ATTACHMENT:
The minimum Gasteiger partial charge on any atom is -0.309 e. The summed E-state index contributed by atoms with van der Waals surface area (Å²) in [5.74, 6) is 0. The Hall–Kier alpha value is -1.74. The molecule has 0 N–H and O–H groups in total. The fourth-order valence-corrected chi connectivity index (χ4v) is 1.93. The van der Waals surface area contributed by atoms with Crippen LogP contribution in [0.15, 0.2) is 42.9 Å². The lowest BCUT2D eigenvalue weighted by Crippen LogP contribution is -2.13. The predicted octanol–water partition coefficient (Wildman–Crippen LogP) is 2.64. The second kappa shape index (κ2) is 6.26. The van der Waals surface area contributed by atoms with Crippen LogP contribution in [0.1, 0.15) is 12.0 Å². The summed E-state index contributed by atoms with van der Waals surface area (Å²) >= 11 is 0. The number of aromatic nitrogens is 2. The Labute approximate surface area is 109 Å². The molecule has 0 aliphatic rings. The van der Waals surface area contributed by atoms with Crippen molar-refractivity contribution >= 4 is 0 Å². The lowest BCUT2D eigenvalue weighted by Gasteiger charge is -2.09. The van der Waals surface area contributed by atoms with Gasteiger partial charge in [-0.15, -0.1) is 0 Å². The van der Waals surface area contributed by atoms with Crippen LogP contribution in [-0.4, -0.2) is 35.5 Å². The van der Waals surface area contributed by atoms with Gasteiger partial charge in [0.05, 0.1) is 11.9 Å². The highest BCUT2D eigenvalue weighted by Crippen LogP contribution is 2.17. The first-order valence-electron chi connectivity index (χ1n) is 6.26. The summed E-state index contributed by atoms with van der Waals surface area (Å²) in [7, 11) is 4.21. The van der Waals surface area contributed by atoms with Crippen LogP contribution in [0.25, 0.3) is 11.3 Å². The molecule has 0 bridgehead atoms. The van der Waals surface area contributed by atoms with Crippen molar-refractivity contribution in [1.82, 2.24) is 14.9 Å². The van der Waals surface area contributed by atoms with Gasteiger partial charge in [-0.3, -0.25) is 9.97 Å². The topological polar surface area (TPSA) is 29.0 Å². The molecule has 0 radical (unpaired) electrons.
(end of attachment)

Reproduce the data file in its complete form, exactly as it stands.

The minimum Gasteiger partial charge on any atom is -0.309 e. The summed E-state index contributed by atoms with van der Waals surface area (Å²) in [5.74, 6) is 0. The Hall–Kier alpha value is -1.74. The molecule has 0 N–H and O–H groups in total. The fourth-order valence-corrected chi connectivity index (χ4v) is 1.93. The van der Waals surface area contributed by atoms with Crippen LogP contribution in [0.15, 0.2) is 42.9 Å². The lowest BCUT2D eigenvalue weighted by Crippen LogP contribution is -2.13. The predicted octanol–water partition coefficient (Wildman–Crippen LogP) is 2.64. The second kappa shape index (κ2) is 6.26. The van der Waals surface area contributed by atoms with Crippen LogP contribution in [0.1, 0.15) is 12.0 Å². The summed E-state index contributed by atoms with van der Waals surface area (Å²) >= 11 is 0. The number of aromatic nitrogens is 2. The Labute approximate surface area is 109 Å². The molecule has 0 aliphatic rings. The van der Waals surface area contributed by atoms with Crippen molar-refractivity contribution >= 4 is 0 Å². The lowest BCUT2D eigenvalue weighted by Gasteiger charge is -2.09. The van der Waals surface area contributed by atoms with Gasteiger partial charge in [-0.15, -0.1) is 0 Å². The van der Waals surface area contributed by atoms with Crippen LogP contribution in [-0.4, -0.2) is 35.5 Å². The van der Waals surface area contributed by atoms with Gasteiger partial charge in [0.05, 0.1) is 11.9 Å². The highest BCUT2D eigenvalue weighted by Crippen LogP contribution is 2.17. The first-order valence-electron chi connectivity index (χ1n) is 6.26. The summed E-state index contributed by atoms with van der Waals surface area (Å²) in [7, 11) is 4.21. The van der Waals surface area contributed by atoms with Crippen LogP contribution in [0.25, 0.3) is 11.3 Å². The molecule has 0 bridgehead atoms. The van der Waals surface area contributed by atoms with Crippen molar-refractivity contribution in [1.82, 2.24) is 14.9 Å². The van der Waals surface area contributed by atoms with Gasteiger partial charge in [-0.3, -0.25) is 9.97 Å². The topological polar surface area (TPSA) is 29.0 Å². The molecule has 0 radical (unpaired) electrons.